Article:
Silence. I know I could use more of it. I know I'm not alone.
Despite that, true quiet is getting harder and harder to find, as John Balzar writes in the Los Angeles Times:
Quiet is going extinct.Read on and you find out that, by Gordon Hempton's definition, he has found only seven or eight quiet places remaining in the United States. None in Europe. As recently as twenty years ago, when he started his work, he was able to find a lot more such places.
These thoughts turn over in the mind as you explore one of these few quiet places left in North America [Hoh River, Olympic National Park, Washington], perhaps the quietest of them all. Your guide is a man who has given his career to listening and recording the pure sounds of nature — and searching for meaning in what they convey.
He has become one of the few Americans to raise his voice on behalf of the vanishing quiet.
Naturally, your purpose here is to inquire about the value of this timeless thing that is slipping away without … well, without alarm, without a sense of loss, without broad public discussion. But something else occurs along the way. When you enter the realm of quiet to ponder it, the quiet awakens in you a missing bond with the natural world. The quieter the surroundings, the more — and the better — you hear. The world around you expands into a three-dimensional place.
No need to strain. Just listen.
That is the autumn sound of yellowed maple leaves falling from the tree and settling on the forest floor 50 feet away. It is a sound you've never consciously heard. More to the point, it is a sound you didn't know you could hear.
At last, at a place marked by a red stone and a spruce with a hollowed-out trunk big enough to walk through, [acoustic ecologist Gordon] Hempton turns left off the trail. He picks his way over downed trees, through a squishy salamander bog and up a bank to a glen of mighty conifers. He sits.
A glass candy jar, resting on moss under a log, is the only sign that humans have ever been here.
"Welcome to One Square Inch," says a label on the jar.
Hempton chose this place to make a stand.
If he can stir up a ruckus, maybe the right people will listen and the National Park Service will officially designate just one square inch of this park as a place of absolute quiet. One square inch of quiet, of course, means miles and miles of buffer — essentially securing the natural soundscape of the entire park.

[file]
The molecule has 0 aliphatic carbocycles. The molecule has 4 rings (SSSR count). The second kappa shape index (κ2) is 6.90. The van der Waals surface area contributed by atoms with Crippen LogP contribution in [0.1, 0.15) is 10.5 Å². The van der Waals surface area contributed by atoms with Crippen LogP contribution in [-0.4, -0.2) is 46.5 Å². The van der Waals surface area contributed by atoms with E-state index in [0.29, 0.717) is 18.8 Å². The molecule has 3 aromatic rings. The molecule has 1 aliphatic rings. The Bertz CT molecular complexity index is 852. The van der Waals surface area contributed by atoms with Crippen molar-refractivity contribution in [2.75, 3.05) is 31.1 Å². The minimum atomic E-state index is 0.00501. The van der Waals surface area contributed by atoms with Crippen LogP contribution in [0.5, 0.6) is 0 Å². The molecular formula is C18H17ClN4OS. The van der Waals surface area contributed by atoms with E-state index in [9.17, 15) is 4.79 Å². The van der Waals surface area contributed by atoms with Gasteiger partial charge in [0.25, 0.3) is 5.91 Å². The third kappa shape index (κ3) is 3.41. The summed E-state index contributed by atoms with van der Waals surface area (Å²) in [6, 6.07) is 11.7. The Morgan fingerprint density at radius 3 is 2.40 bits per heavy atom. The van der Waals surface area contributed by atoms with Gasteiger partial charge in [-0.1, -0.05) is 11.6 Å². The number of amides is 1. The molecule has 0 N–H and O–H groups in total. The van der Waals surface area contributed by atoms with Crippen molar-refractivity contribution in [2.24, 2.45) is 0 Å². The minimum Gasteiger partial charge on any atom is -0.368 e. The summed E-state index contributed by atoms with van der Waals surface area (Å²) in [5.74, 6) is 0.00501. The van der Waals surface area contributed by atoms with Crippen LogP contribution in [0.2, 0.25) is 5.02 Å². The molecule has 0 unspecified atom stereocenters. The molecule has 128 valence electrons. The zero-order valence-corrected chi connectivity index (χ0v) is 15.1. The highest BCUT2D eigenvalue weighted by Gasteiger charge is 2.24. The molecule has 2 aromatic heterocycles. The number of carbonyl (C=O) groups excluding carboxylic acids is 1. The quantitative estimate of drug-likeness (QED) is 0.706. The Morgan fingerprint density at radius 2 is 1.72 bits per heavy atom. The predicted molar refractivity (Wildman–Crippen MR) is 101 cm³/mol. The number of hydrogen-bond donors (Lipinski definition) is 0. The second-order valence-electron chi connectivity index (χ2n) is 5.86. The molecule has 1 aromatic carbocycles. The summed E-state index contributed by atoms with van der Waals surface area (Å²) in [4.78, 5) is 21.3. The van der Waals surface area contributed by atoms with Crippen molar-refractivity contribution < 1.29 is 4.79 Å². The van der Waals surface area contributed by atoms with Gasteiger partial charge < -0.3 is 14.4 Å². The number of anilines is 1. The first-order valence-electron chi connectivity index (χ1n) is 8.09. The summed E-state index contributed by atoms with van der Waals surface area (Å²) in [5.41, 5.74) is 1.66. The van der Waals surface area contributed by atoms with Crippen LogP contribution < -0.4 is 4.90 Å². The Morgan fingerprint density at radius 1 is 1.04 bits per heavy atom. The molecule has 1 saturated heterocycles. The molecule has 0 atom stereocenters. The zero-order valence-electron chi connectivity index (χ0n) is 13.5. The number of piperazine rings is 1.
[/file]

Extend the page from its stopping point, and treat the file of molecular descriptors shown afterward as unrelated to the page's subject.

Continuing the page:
A simple idea. Turn off the generators in those RVs, reroute the airline traffic going into Seattle, forbid private planes overhead, and plaster the visitor center with posters reaffirming the mission of our national parks: to preserve nature as it was, quiet included.
What is Hempton's definition? "[W]here the sounds of nature are unbroken for intervals of at least 15 minutes during daylight hours." 15 minutes is the length of the 'sounds of nature' recordings that he makes.
Qutoed in an August Seattle Times article, Hempton says, "Whenever someone tells me they know a quiet place, I figure they have an undiagnosed hearing impairment, or they weren't really listening. Most people believe they know what natural quiet is, but they have not had the experience; it is not the same thing as sitting in an empty theater, a church, a library. We spend our lives in containers. Cars. Buildings. Planes. Natural quiet is in open, living space. It's alive."
As I walked through the natural, open, living setting of Government Canyon State Natural Area last weekend, just outside of San Antonio, the silence seemed deafening. Surely there must be more than a handful of quiet places left in the U.S., even by that definition!
Yet just as the impression of profound quiet hit my brain, the drone of an aircraft miles away pierced my ears.
But Government Canyon is so close to a major urban area. It's hardly surprising that it's not truly quiet, right? Certainly there are places out in west Texas, in those wide open, empty spaces, just an afternoon's drive from here, where it is still quiet. Certainly!